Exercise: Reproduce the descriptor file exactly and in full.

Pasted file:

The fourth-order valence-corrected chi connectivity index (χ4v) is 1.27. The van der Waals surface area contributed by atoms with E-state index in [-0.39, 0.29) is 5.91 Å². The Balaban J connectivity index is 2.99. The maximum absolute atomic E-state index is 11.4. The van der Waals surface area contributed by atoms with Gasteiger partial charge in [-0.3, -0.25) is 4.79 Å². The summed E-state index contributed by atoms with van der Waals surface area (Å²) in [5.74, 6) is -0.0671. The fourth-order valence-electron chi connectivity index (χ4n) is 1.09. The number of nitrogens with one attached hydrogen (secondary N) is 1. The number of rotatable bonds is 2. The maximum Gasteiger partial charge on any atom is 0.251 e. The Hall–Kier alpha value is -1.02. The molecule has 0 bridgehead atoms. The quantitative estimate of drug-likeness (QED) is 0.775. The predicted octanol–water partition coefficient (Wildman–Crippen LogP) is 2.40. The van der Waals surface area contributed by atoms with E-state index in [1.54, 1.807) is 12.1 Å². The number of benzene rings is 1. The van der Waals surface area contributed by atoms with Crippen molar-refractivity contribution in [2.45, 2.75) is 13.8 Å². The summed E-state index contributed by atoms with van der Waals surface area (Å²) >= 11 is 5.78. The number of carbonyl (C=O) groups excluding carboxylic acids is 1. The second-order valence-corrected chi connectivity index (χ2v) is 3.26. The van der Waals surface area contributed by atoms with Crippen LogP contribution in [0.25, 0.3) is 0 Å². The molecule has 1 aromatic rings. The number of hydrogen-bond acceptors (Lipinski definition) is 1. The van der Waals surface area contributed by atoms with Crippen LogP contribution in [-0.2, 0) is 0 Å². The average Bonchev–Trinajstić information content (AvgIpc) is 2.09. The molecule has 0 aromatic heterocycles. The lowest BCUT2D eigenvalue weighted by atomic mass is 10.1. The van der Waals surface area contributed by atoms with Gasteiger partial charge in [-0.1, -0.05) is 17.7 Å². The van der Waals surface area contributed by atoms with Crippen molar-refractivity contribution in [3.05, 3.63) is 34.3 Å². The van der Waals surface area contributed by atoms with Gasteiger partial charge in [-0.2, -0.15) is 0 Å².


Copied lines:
The fourth-order valence-corrected chi connectivity index (χ4v) is 1.27. The van der Waals surface area contributed by atoms with E-state index in [-0.39, 0.29) is 5.91 Å². The Balaban J connectivity index is 2.99. The maximum absolute atomic E-state index is 11.4. The van der Waals surface area contributed by atoms with Gasteiger partial charge in [-0.3, -0.25) is 4.79 Å². The summed E-state index contributed by atoms with van der Waals surface area (Å²) in [5.74, 6) is -0.0671. The fourth-order valence-electron chi connectivity index (χ4n) is 1.09. The number of nitrogens with one attached hydrogen (secondary N) is 1. The number of rotatable bonds is 2. The maximum Gasteiger partial charge on any atom is 0.251 e. The Hall–Kier alpha value is -1.02. The molecule has 0 bridgehead atoms. The quantitative estimate of drug-likeness (QED) is 0.775. The predicted octanol–water partition coefficient (Wildman–Crippen LogP) is 2.40. The van der Waals surface area contributed by atoms with E-state index in [1.54, 1.807) is 12.1 Å². The number of benzene rings is 1. The van der Waals surface area contributed by atoms with Crippen molar-refractivity contribution in [2.45, 2.75) is 13.8 Å². The summed E-state index contributed by atoms with van der Waals surface area (Å²) >= 11 is 5.78. The number of carbonyl (C=O) groups excluding carboxylic acids is 1. The second-order valence-corrected chi connectivity index (χ2v) is 3.26. The van der Waals surface area contributed by atoms with Crippen LogP contribution in [0.25, 0.3) is 0 Å². The molecule has 1 aromatic rings. The number of hydrogen-bond acceptors (Lipinski definition) is 1. The van der Waals surface area contributed by atoms with Crippen LogP contribution in [-0.2, 0) is 0 Å². The average Bonchev–Trinajstić information content (AvgIpc) is 2.09. The molecule has 0 aromatic heterocycles. The lowest BCUT2D eigenvalue weighted by atomic mass is 10.1. The van der Waals surface area contributed by atoms with Gasteiger partial charge in [-0.1, -0.05) is 17.7 Å². The van der Waals surface area contributed by atoms with Crippen molar-refractivity contribution in [3.05, 3.63) is 34.3 Å². The van der Waals surface area contributed by atoms with Gasteiger partial charge in [-0.2, -0.15) is 0 Å².